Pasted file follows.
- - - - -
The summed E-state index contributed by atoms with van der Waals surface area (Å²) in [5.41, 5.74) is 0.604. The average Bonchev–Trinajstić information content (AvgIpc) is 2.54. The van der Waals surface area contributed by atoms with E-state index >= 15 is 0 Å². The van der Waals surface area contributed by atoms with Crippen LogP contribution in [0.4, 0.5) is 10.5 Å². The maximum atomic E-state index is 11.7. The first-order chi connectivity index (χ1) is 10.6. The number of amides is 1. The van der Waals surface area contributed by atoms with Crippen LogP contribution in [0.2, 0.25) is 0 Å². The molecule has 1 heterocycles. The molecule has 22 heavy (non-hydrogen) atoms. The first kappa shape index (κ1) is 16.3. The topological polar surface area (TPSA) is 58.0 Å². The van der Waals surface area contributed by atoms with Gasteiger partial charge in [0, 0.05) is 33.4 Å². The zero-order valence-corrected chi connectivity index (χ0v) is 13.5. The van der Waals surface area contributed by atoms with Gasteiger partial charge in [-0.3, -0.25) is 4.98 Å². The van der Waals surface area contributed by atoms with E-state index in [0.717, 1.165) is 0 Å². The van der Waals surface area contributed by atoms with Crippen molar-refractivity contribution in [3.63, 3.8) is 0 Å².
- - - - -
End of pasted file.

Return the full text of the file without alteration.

The summed E-state index contributed by atoms with van der Waals surface area (Å²) in [5.41, 5.74) is 0.604. The average Bonchev–Trinajstić information content (AvgIpc) is 2.54. The van der Waals surface area contributed by atoms with E-state index >= 15 is 0 Å². The van der Waals surface area contributed by atoms with Crippen LogP contribution in [0.4, 0.5) is 10.5 Å². The maximum atomic E-state index is 11.7. The first-order chi connectivity index (χ1) is 10.6. The number of amides is 1. The van der Waals surface area contributed by atoms with Crippen LogP contribution in [0.2, 0.25) is 0 Å². The molecule has 1 heterocycles. The molecule has 22 heavy (non-hydrogen) atoms. The first kappa shape index (κ1) is 16.3. The topological polar surface area (TPSA) is 58.0 Å². The van der Waals surface area contributed by atoms with Gasteiger partial charge in [0, 0.05) is 33.4 Å². The zero-order valence-corrected chi connectivity index (χ0v) is 13.5. The van der Waals surface area contributed by atoms with Gasteiger partial charge in [-0.3, -0.25) is 4.98 Å². The van der Waals surface area contributed by atoms with E-state index in [0.717, 1.165) is 0 Å². The van der Waals surface area contributed by atoms with Crippen molar-refractivity contribution in [3.63, 3.8) is 0 Å².